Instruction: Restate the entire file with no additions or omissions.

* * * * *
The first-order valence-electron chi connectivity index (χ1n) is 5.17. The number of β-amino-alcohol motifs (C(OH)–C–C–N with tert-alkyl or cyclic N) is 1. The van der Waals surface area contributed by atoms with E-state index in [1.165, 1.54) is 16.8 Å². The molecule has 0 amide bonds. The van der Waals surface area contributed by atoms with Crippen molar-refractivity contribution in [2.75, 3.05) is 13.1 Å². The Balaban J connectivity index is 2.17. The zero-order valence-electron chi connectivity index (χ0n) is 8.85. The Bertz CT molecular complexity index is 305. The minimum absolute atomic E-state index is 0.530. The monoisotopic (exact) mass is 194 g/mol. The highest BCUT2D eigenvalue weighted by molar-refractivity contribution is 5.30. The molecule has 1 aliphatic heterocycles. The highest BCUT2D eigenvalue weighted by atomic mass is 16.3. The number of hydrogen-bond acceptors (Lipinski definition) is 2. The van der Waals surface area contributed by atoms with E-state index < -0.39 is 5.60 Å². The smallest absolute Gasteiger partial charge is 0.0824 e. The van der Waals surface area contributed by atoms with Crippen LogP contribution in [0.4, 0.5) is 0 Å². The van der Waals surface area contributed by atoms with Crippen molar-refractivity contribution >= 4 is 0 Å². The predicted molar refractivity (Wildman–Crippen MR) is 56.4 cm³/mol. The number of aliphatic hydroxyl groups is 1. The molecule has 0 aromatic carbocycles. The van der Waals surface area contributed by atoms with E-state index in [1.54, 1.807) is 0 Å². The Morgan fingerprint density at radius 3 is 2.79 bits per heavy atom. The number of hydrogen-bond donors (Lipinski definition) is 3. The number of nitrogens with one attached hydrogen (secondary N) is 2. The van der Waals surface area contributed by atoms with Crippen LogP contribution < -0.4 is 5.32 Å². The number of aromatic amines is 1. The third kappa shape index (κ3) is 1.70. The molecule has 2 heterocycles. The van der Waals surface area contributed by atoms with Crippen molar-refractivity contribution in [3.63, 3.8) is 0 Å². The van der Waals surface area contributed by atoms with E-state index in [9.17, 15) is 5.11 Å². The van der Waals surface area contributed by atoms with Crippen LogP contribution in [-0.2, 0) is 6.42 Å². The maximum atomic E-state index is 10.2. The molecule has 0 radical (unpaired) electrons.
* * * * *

The first-order valence-electron chi connectivity index (χ1n) is 5.17. The number of β-amino-alcohol motifs (C(OH)–C–C–N with tert-alkyl or cyclic N) is 1. The van der Waals surface area contributed by atoms with E-state index in [1.165, 1.54) is 16.8 Å². The molecule has 0 amide bonds. The van der Waals surface area contributed by atoms with Crippen molar-refractivity contribution in [2.75, 3.05) is 13.1 Å². The Balaban J connectivity index is 2.17. The zero-order valence-electron chi connectivity index (χ0n) is 8.85. The Bertz CT molecular complexity index is 305. The minimum absolute atomic E-state index is 0.530. The monoisotopic (exact) mass is 194 g/mol. The highest BCUT2D eigenvalue weighted by molar-refractivity contribution is 5.30. The molecule has 1 aliphatic heterocycles. The highest BCUT2D eigenvalue weighted by atomic mass is 16.3. The number of hydrogen-bond acceptors (Lipinski definition) is 2. The van der Waals surface area contributed by atoms with E-state index < -0.39 is 5.60 Å². The smallest absolute Gasteiger partial charge is 0.0824 e. The van der Waals surface area contributed by atoms with Crippen LogP contribution in [0.4, 0.5) is 0 Å². The van der Waals surface area contributed by atoms with Crippen molar-refractivity contribution >= 4 is 0 Å². The predicted molar refractivity (Wildman–Crippen MR) is 56.4 cm³/mol. The number of aliphatic hydroxyl groups is 1. The molecule has 0 aromatic carbocycles. The van der Waals surface area contributed by atoms with E-state index in [1.54, 1.807) is 0 Å². The Morgan fingerprint density at radius 3 is 2.79 bits per heavy atom. The number of hydrogen-bond donors (Lipinski definition) is 3. The number of nitrogens with one attached hydrogen (secondary N) is 2. The van der Waals surface area contributed by atoms with Crippen LogP contribution < -0.4 is 5.32 Å². The number of aromatic amines is 1. The third kappa shape index (κ3) is 1.70. The molecule has 2 heterocycles. The van der Waals surface area contributed by atoms with Crippen molar-refractivity contribution in [3.63, 3.8) is 0 Å². The van der Waals surface area contributed by atoms with E-state index in [9.17, 15) is 5.11 Å². The van der Waals surface area contributed by atoms with Crippen LogP contribution in [-0.2, 0) is 6.42 Å². The maximum atomic E-state index is 10.2. The molecule has 0 radical (unpaired) electrons.